Ronnie Recycler (Mpact Recycling celebrity mascot) says that by recycling our milk and juice cartons, we prevent them from becoming waste and give them a new life. This is a big deal because by doing so we also get to protect our natural resources, and reduce the dangers of litter on our environment, as well as health problems linked to air and land pollution. What exactly is ‘waste’? Waste is anything that we throw away or get rid of, and it doesn’t get re-used. That waste can lie around as litter on the ground, or it eventually gets collected and dumped in what is called a ‘landfill’, where it could remain forever. Companies like Mpact Recycling collect and separate that waste material, so that it can then be sent to the appropriate Mpact mill where it is made into new reels of paper and eventually new packaging products. That is a lot better than letting it remain as litter. How can you help? If your school runs a recycling programme, look out for our green Ronnie bank and deposit as much as possible of your recyclables - including paper packaging, and your milk and juice cartons. Just make sure the carton is empty of all its contents and flattened before you dispose it for recycling. When these banks are filled up, Mpact Recycling collects the recyclables and often you can even get to meet Ronnie Recycler himself on one of his many school visits around the country, where he encourages recycling among the youth. Get your school signed up onto the Ronnie Recycler programme – if they are not recycling already. This way you can play your part in saving the environment, by disposing of these, and all other recyclable paper products, in your nearest Ronnie bank at a church or community centre plus they will raise much needed funds through your donation. Alternatively, you can participate through Mpact Recycling’s kerbside collection service which is provided at no cost to households and has been running for over twenty years. Instead of . . .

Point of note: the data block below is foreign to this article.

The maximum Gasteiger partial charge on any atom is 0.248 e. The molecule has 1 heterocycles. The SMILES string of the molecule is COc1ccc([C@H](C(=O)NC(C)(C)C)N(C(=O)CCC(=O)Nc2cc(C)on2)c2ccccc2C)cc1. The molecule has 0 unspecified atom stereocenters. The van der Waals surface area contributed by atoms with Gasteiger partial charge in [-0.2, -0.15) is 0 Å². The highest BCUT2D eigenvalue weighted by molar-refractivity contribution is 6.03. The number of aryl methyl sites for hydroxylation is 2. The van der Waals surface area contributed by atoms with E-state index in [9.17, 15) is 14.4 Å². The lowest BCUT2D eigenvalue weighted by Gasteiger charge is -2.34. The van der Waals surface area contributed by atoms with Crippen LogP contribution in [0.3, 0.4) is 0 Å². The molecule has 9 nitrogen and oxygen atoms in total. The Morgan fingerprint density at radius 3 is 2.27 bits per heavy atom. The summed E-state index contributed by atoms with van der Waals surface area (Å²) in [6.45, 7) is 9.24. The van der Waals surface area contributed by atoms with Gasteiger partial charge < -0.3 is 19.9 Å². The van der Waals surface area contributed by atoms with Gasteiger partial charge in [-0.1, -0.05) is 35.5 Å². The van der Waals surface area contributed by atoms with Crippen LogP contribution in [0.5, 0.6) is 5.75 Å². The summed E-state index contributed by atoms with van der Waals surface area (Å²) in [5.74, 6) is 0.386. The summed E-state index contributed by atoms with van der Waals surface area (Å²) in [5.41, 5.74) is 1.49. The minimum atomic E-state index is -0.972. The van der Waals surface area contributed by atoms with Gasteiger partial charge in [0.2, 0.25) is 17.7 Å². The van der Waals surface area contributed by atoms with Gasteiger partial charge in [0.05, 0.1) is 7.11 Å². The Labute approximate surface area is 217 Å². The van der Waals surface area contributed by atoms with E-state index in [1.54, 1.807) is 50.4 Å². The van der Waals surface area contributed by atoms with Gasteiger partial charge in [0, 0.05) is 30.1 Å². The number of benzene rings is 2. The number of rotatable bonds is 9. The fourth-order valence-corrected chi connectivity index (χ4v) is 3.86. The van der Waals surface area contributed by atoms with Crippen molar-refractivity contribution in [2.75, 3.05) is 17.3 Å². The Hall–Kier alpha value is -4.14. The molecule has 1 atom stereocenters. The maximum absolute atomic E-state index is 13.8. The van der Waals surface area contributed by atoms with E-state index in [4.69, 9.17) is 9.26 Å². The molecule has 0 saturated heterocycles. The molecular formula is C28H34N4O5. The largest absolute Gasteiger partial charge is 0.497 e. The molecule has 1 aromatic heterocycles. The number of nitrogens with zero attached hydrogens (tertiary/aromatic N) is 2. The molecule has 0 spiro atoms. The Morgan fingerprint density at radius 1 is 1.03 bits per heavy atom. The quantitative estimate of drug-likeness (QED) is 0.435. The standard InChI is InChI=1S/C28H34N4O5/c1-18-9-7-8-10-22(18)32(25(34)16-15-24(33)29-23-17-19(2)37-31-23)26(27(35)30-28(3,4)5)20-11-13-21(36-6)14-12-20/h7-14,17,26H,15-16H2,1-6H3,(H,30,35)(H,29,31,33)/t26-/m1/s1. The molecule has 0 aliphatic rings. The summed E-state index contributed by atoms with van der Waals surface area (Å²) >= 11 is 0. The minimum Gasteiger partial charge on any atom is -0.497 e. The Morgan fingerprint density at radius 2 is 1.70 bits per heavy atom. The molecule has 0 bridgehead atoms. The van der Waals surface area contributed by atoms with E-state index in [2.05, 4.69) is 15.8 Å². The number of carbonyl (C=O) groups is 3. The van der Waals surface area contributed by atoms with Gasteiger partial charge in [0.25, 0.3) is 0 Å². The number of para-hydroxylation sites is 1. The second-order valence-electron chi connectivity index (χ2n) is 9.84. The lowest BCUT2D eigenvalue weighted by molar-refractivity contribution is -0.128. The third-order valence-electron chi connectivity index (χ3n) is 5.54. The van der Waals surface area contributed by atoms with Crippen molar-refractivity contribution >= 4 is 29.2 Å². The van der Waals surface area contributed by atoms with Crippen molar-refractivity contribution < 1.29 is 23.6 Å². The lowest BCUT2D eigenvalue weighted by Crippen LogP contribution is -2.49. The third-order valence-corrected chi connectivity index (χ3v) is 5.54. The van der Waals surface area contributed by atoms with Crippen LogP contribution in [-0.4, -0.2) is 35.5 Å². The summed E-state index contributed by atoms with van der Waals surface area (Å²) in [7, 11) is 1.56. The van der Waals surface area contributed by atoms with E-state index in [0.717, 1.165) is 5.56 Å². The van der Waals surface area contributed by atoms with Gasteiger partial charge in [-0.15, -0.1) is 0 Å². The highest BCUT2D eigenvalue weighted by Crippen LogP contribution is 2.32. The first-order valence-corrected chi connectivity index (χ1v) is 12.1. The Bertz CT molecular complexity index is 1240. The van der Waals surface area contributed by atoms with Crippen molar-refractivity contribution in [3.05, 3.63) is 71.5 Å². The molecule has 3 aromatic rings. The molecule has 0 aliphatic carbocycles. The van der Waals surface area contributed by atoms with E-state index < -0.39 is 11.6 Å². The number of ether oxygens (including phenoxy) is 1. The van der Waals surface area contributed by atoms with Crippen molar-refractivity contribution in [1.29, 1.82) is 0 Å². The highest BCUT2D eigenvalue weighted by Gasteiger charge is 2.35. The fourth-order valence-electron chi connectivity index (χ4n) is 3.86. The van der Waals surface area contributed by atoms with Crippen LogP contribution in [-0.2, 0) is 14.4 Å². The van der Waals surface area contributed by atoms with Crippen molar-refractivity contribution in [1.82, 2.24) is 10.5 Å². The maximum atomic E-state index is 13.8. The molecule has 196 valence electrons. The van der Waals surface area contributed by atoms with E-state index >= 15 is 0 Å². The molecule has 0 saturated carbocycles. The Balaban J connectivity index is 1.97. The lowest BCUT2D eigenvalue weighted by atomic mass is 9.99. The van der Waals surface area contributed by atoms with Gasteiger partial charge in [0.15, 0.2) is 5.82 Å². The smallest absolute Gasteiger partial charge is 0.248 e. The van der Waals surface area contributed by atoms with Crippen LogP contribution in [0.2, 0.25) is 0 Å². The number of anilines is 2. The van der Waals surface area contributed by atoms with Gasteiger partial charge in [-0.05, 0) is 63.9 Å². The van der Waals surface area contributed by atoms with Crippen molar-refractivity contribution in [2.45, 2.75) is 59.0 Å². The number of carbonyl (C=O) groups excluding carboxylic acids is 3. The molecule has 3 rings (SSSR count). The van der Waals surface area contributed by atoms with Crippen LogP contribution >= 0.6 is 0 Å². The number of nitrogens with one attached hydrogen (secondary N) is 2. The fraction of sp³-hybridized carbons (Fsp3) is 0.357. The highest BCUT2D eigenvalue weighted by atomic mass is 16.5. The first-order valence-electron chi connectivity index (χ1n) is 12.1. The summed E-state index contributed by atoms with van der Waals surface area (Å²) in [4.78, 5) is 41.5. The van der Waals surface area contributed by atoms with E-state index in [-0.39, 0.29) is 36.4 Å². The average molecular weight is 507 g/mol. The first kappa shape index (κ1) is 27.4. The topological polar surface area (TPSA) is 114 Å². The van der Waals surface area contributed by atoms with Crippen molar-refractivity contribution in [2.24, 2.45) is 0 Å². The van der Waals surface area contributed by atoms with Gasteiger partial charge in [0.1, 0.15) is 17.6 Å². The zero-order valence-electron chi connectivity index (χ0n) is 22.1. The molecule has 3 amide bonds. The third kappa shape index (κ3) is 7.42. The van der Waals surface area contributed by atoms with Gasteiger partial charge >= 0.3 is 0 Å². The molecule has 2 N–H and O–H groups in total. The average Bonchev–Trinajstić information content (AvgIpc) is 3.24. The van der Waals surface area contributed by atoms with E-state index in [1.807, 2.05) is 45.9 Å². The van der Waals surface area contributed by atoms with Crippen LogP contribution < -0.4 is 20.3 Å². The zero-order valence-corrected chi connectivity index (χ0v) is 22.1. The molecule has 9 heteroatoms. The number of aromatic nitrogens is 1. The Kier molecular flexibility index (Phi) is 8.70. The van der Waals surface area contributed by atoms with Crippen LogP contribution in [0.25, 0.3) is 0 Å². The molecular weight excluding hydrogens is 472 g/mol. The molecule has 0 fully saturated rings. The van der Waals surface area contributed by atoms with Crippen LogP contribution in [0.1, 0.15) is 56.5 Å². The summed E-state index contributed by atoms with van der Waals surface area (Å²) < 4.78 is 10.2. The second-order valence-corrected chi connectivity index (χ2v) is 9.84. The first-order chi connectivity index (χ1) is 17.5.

The Southern African Vinyls Association (SAVA) hosted a successful Vinyls SA Conference at the Hilton Hotel in Sandton last week. Delegates representing the leaders of the local PVC industry, the media and other interested parties attended the presentations by international and local experts that centred around issues relating to the manufacture, use and recycling of PVC. “Like any other industry, the vinyls is facing various challenges that it needs to address from an environmental, health and business point of view in an ever-evolving arena. We are taking our responsibility towards sustainability seriously and are constantly reviewing our Product Stewardship Commitment to ensure that we stay abreast of developments and are proud of the progress our industry has made! The timing of this year’s event was therefore critical and we are grateful that it was so well attended,” says Delanie Bezuidenhout, CEO of SAVA. Local and international experts share the stage The Vinyl SA 2017 conference was the second international conference hosted by SAVA and built on the success of its first event that took place in 2014. Global speakers who presented papers and answered questions raised by delegates included Peter Willis, owner of “Conversations that Count”, who delivered the key-note address, Ian Lilja of the Vinyl Council of Australia (VCA), who delivered an update on the VCA Product Stewardship Programme and Dr Brigitte Dero, General Manager of the European Council for Vinyl Manufacturers and VinylsPlus, who provided an expert overview of the European Regulatory and Policy Context. Local experts such as Gerhard Kuhn, Senior Economist at the IDC, Renier Snyman of DPI Plastics, Tandy Coleman of Polyflor SA and Mike Smart of Genesis Consulting provided insights into local challenges, opportunities and developments impacting the PVC industry. Industry Awards recognise contributions to PVC growth, development Another highlight of the conference, was the SAVA . . .